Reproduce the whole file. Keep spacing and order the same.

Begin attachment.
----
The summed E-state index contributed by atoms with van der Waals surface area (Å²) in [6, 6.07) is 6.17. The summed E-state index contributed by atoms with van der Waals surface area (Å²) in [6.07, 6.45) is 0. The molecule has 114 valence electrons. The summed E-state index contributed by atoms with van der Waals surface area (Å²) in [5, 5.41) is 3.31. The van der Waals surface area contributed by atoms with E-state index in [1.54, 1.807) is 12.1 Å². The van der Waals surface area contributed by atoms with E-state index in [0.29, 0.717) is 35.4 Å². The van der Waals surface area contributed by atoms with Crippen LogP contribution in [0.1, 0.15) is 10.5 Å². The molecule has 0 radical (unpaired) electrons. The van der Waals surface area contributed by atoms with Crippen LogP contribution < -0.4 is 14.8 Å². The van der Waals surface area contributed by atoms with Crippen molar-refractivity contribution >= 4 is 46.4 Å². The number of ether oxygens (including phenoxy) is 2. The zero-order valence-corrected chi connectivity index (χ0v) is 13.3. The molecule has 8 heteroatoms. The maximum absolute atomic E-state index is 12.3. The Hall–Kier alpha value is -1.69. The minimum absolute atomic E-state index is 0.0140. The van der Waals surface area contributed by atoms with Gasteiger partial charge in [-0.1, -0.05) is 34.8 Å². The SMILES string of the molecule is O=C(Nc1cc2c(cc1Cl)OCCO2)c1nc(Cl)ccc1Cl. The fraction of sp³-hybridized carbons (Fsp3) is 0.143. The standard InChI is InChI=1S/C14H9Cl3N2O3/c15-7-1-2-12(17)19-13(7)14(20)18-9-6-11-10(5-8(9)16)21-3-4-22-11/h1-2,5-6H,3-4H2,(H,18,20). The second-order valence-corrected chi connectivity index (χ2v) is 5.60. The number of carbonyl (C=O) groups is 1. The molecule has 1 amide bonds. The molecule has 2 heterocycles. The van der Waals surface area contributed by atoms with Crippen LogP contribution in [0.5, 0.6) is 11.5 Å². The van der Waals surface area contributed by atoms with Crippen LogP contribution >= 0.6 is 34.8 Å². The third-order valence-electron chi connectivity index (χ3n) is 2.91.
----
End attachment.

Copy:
The summed E-state index contributed by atoms with van der Waals surface area (Å²) in [6, 6.07) is 6.17. The summed E-state index contributed by atoms with van der Waals surface area (Å²) in [6.07, 6.45) is 0. The molecule has 114 valence electrons. The summed E-state index contributed by atoms with van der Waals surface area (Å²) in [5, 5.41) is 3.31. The van der Waals surface area contributed by atoms with E-state index in [1.54, 1.807) is 12.1 Å². The van der Waals surface area contributed by atoms with E-state index in [0.29, 0.717) is 35.4 Å². The van der Waals surface area contributed by atoms with Crippen LogP contribution in [0.1, 0.15) is 10.5 Å². The molecule has 0 radical (unpaired) electrons. The van der Waals surface area contributed by atoms with Crippen LogP contribution < -0.4 is 14.8 Å². The van der Waals surface area contributed by atoms with Crippen molar-refractivity contribution >= 4 is 46.4 Å². The number of ether oxygens (including phenoxy) is 2. The zero-order valence-corrected chi connectivity index (χ0v) is 13.3. The molecule has 8 heteroatoms. The maximum absolute atomic E-state index is 12.3. The Hall–Kier alpha value is -1.69. The minimum absolute atomic E-state index is 0.0140. The van der Waals surface area contributed by atoms with Gasteiger partial charge in [-0.1, -0.05) is 34.8 Å². The SMILES string of the molecule is O=C(Nc1cc2c(cc1Cl)OCCO2)c1nc(Cl)ccc1Cl. The fraction of sp³-hybridized carbons (Fsp3) is 0.143. The standard InChI is InChI=1S/C14H9Cl3N2O3/c15-7-1-2-12(17)19-13(7)14(20)18-9-6-11-10(5-8(9)16)21-3-4-22-11/h1-2,5-6H,3-4H2,(H,18,20). The second-order valence-corrected chi connectivity index (χ2v) is 5.60. The number of carbonyl (C=O) groups is 1. The molecule has 1 amide bonds. The molecule has 2 heterocycles. The van der Waals surface area contributed by atoms with Crippen LogP contribution in [0.5, 0.6) is 11.5 Å². The van der Waals surface area contributed by atoms with Crippen LogP contribution >= 0.6 is 34.8 Å². The third-order valence-electron chi connectivity index (χ3n) is 2.91.